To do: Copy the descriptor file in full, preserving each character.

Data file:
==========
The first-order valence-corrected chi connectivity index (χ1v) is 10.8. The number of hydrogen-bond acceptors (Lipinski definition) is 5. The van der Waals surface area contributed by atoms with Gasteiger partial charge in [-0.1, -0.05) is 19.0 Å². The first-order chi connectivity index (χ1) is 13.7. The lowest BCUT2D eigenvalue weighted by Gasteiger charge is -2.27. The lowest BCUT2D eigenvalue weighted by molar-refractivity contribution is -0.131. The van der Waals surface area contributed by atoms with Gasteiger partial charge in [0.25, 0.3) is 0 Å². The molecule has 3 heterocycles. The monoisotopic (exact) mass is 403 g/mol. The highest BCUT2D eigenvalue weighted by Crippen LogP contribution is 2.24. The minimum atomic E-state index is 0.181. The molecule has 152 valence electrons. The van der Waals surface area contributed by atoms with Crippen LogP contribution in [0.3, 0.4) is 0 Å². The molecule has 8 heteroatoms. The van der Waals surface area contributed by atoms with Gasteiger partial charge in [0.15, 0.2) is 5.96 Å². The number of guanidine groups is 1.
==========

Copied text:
The first-order valence-corrected chi connectivity index (χ1v) is 10.8. The number of hydrogen-bond acceptors (Lipinski definition) is 5. The van der Waals surface area contributed by atoms with Gasteiger partial charge in [-0.1, -0.05) is 19.0 Å². The first-order chi connectivity index (χ1) is 13.7. The lowest BCUT2D eigenvalue weighted by Gasteiger charge is -2.27. The lowest BCUT2D eigenvalue weighted by molar-refractivity contribution is -0.131. The van der Waals surface area contributed by atoms with Gasteiger partial charge in [0.25, 0.3) is 0 Å². The molecule has 3 heterocycles. The monoisotopic (exact) mass is 403 g/mol. The highest BCUT2D eigenvalue weighted by Crippen LogP contribution is 2.24. The minimum atomic E-state index is 0.181. The molecule has 152 valence electrons. The van der Waals surface area contributed by atoms with Crippen LogP contribution in [0.3, 0.4) is 0 Å². The molecule has 8 heteroatoms. The van der Waals surface area contributed by atoms with Gasteiger partial charge in [0.15, 0.2) is 5.96 Å². The number of guanidine groups is 1.